The Office Holiday Party Will Look Different This Year

    The office holiday party is a well-entrenched ritual that shows appreciation to employees. But this year’s pandemic took a huge toll on companies large and small, and it may be tempting for those barely hanging on to cut out this holiday tradition in 2020 — not to mention the need to curtail in-person gatherings for safety reasons.

    But if ever there was a time when employers and employees could use a little levity in their lives, this is the year. While the cocktail and dinner party are out, creative ways to engage staff in some remote fun are called for.

    It’s time to use your imagination and think of ways to connect with and pay tribute to those who play an integral role in your company. Make sure it includes an element of fun and memory-making so that it doesn’t become another onerous office obligation.

    Consider these ideas for spreading some holiday cheer among your staff:

    1. Arrange a Secret Santa I.O.U.

    Let’s face it, 2020 is kind of a bad year, due to pandemic concerns. But you can still show gift-giving flair. Why not pick numbers to determine who everyone’s Secret Santa is, and then have staffers construct Secret Santa I.O.U.s — promises of coffee and ice-cream outings after everyone is vaccinated. “This email entitles the bearer to one free cappuccino at Starbucks by 12/25/2021.” Have fun and be creative.

    2. Orchestratea Zoom sing-along

    Holiday carols put everyone in the mood, even during this tough year. Blast some of the peppy, secular holiday songs, such as “All I Want for Christmas is You;” “Frosty the Snowman,” and “Santa Claus is Coming to Town.” Have everyone raise a glass of eggnog and sing along if they want. Don’t worry about singing “together” or in key as much as just having fun.

    3.Champion the spirit of giving

    Identify a local charity in the area and ask everyone on staff to spend a few minutes before the holidays getting the word out about the charity’s mission on social media.

    4. Drum up some creative competition

    Invite each department or team to upload a toast, a roast, or a spoof on a classic holiday song, then let the full team vote for their favorite. To spur on participation, offer a worthwhile prize to the winning team.

    5. Throw a virtual bash

    Have a holiday-themed Zoom meeting that includes an ugly sweater contest, show-and-tell of best or worst gifts received, and a trivia contest featuring questions related to movies or music of the season. Ask everyone to choose a background that has special meaning to them — where they wish they could be, where they honeymooned, where they grew up — and then have everyone share the story behind their choice. Take a team photo (in gallery view on Zoom) to memorialize the 2020 pandemic holiday party and send it out as a party favor.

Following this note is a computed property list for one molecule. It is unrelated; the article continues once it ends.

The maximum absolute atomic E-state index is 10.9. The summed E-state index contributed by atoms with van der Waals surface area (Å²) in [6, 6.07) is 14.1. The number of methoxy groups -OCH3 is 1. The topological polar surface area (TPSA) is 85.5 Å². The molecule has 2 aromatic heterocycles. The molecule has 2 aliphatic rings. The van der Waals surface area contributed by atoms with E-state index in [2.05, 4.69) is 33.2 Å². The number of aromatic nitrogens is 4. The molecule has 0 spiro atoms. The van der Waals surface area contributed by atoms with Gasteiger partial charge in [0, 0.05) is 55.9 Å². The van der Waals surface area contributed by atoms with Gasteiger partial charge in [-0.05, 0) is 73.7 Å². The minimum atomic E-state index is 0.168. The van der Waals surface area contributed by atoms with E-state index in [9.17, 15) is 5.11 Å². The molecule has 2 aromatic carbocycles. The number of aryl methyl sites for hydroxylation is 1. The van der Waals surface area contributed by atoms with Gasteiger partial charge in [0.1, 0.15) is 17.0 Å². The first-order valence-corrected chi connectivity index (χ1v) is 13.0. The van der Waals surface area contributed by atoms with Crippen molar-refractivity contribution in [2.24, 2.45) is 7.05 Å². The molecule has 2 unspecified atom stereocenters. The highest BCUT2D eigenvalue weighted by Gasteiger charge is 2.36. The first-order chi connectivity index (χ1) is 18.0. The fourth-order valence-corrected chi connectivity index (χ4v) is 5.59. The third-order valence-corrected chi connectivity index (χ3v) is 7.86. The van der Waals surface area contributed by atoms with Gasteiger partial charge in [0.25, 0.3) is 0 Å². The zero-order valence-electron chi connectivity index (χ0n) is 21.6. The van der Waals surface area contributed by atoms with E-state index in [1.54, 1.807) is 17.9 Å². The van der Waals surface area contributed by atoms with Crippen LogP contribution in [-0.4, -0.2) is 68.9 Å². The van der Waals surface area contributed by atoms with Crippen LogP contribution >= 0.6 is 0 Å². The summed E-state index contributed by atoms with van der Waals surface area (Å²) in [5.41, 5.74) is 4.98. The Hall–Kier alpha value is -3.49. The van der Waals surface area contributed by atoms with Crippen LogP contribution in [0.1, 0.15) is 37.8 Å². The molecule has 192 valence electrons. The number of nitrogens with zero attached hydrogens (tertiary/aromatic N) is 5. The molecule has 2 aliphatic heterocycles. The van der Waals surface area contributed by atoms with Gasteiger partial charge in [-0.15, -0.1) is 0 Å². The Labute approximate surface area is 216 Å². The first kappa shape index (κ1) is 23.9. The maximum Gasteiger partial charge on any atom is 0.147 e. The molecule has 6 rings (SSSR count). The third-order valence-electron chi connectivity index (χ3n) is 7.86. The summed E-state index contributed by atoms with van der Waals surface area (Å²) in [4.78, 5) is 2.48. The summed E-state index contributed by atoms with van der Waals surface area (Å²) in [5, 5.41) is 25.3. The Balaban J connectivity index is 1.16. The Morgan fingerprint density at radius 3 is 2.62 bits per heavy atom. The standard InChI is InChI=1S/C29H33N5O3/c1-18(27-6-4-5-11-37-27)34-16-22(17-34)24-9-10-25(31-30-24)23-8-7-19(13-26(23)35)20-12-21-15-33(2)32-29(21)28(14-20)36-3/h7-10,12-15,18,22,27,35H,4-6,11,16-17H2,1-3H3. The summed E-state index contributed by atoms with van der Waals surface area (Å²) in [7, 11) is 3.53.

6. Share a holiday treat

    Send staff a basket of assorted treats and a bottle of wine through a delivery service. Then, enjoy the goodies together during a virtual holiday party. Because food is a big part of the holidays, ask team members to describe their favorite seasonal fare — and to share the recipe if they’re willing.

    7. Fill a communal gift bag

    Reach out to a local nonprofit organization to identify a child in need. Once you know the age, gender and needs of the child, invite staff to contribute to filling a large holiday gift bag. Ask employees to send or drop off their items to the staff person responsible for delivering the gift bag. Keep a running list of items donated so that there isn’t overlap, and try to provide both essential and fun offerings.

    Even if it has to be virtually this year, celebrate with the people who represent your office family. Spread some cheer and keep the spirit of the season alive.

    Guest Post by Vicky Oliver

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    Vicky Oliver is a leading career development expert and the multi-best-selling author of five books, including Live Like a Millionaire (Without Having to Be One) (Skyhorse, 2015) and Bad Bosses, Crazy Coworkers and Other Office Idiots (Sourcebooks, 2008). She is a sought-after speaker and seminar presenter and a popular media source, having made over 901 appearances in broadcast, print, and online outlets. For more information, visit


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